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New Customers Save $30 off $100+* with code JULYNEW30

New Customers Save $30* with code JULYNEW30

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Chateau Langoa Barton 2000

Bordeaux Red Blends from St. Julien, Bordeaux, France
  • WS94
  • W&S91
  • RP91
0% ABV
  • WE94
  • JS94
  • V93
  • WS93
  • D92
  • JD92
  • WS96
  • WE96
  • JS95
  • D94
  • RP93
  • JD94
  • WE94
  • JS94
  • WS93
  • V93
  • D92
  • RP90
  • WE95
  • JS94
  • RP93
  • WS93
  • WE93
  • JS92
  • WS91
  • WE92
  • JS92
  • WS91
  • RP90
  • WS91
  • RP91
  • WE91
  • WS92
  • RP92
  • WS92
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Winemaker Notes

Number 24 of Wine Spectator's 2003 Top 100!

Critical Acclaim

All Vintages
WS 94
Wine Spectator
A dense and rich red, with aromas of blackberries and blueberries, with an undertone of minerals. Full-bodied, with lots of tannins and loads of structure and length. Just a baby, but already muscular and developed. Best wine from this estate in years. Same owner as Leoville Barton.
W&S 91
Wine & Spirits
RP 91
Robert Parker's Wine Advocate
Showing far more impressively from bottle than it ever did from cask, this wine has turned out to be an outstanding Langoa Barton. It reveals a deep, saturated purple color and an expansive, sweet nose of earthy black currants, plum, and melted licorice. Structured, dense, chewy, with full body, good acidity, and plenty of tannin, this is undeniably a wine for patient connoisseurs, or as the French say, a vin de garde. Anticipated maturity: 2010-2035.
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Chateau Langoa Barton

Chateau Langoa Barton

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Chateau Langoa Barton, St. Julien, Bordeaux, France
Image of winery
Chateau Langoa Barton was bought by Hugh Barton in 1821. This was some 30 years before the classification of 1855 and Hugh was not to know that Langoa would be classified as a 3rd growth.

It was perhaps the architecture and the beautiful facade that attracted him. Since the property has remained in the family and today the shares are divided between Anthony Barton, his daughter Lilian Barton Sartorius and her two children Melanie and Damien, thus reaching out to the 8th generation.

The vineyards are situated at the southern end of the appelation Saint Julien and the style of the wine is best described as typical Saint Julien. This means a wine of great elegance and finesse with subtle flavors.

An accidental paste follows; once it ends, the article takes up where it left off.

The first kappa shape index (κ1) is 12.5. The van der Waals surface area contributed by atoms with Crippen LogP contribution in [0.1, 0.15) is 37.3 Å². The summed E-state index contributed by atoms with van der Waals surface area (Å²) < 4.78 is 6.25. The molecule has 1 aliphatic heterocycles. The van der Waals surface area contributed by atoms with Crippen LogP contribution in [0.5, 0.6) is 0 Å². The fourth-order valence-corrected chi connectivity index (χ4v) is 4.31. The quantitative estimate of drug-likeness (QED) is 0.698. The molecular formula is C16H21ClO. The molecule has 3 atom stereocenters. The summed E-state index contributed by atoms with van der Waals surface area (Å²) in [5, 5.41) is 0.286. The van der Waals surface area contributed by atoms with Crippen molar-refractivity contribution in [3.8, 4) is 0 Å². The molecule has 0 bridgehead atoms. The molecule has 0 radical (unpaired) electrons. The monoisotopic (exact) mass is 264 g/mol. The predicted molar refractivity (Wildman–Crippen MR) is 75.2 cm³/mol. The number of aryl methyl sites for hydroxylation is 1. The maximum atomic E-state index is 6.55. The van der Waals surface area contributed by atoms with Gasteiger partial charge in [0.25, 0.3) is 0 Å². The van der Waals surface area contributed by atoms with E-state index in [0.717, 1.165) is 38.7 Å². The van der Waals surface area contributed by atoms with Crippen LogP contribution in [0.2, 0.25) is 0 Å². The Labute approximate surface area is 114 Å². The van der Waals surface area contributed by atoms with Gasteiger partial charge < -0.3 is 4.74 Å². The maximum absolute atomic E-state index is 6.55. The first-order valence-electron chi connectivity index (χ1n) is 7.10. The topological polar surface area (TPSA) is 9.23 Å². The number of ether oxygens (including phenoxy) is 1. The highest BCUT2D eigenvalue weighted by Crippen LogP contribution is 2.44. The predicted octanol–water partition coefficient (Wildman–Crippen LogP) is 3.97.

St-Julien

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An icon of balance and tradition, St. Julien boasts the highest proportion of classed growths in the Médoc. That it lacks any first growths, is what it makes up in the rest: five amazing second growth chateaux, two superb third growths and four well-reputed fourth growths. While the actual class rankings set in 1855 (first, second, and so on the fifth) today do not necessarily indicate a score of quality, the classification system is important to understand in the context of Bordeaux’ history. And rivalry among the classed chateaux serves only to elevate the appellation overall.

One of its best historically, the estate of Leoville, was once the largest in the Médoc in the 18th century, before it was divided into the three second growths known today as Chateau Léoville-Las-Cases, Léoville-Poyferré and Léoville-Barton. Located in the north section, these are stone’s throw from Chateau Latour and share much in common with that well-esteemed estate.

The relatively homogeneous gravelly and rocky top soil on top of clay-limestone subsoil is broken only by a narrow strip of bank on either side of the “jalle,” or stream, that bisects the zone and flows into the Gironde.

St. Julien wines are for those wanting subtlety, balance and consistency in their Bordeaux. Rewarding and persistent, the best among them are full of blueberry, blackberry, cassis, plum, tobacco and licorice. They are intense and complex and finish with fine, velvety tannins.

Bordeaux Blends

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One of the world’s most classic and popular styles of red wine, Bordeaux-inspired blends have spread from their homeland in France to nearly every corner of the New World, especially in California, Washington, and Australia. Typically based on either Cabernet Sauvignon or Merlot and supported by Cabernet Franc, Malbec, and/or Petit Verdot, these are sometimes referred to in the US as “Meritage” blends. In Bordeaux itself, Cabernet Sauvignon dominates in wines from the Left Bank of the Gironde river, while the Right Bank focuses on Merlot. Often, blends from outside the region are classified as being inspired by one or the other.

In the Glass

Cabernet-based, Left-Bank-styled wines are typically more tannic and structured, while Merlot-based wines modeled after the Right Bank are softer and suppler. Cabernet Franc can add herbal notes, while Malbec and Petit Verdot contribute color and structure. Wines from Bordeaux can be bold and fruit-forward or restrained and earthy, while New World facsimiles tend to emulate the former style. In general, Bordeaux red blends can have aromas and flavors of black currant, cedar, plum, graphite, and violet, with more red fruit flavors when Merlot makes up a high proportion of the blend.

Perfect Pairings

Since Bordeaux red blends are often quite structured and tannic, they pair best with hearty, flavorful, and fatty meat dishes. Any type of steak makes for a classic pairing. Equally welcome with these wines would be beef brisket, pot roast, braised lamb, or smoked duck.

Sommelier Secret

While the region of Bordeaux is limited to a select few approved grape varieties, the New World is free to experiment. Bordeaux blends in California may include Syrah, Petite Sirah, Zinfandel, or virtually any other grape deemed worthy by the winemaker. In Australia, Shiraz is a common component.

JMNLANGOA_2000 Item# 62569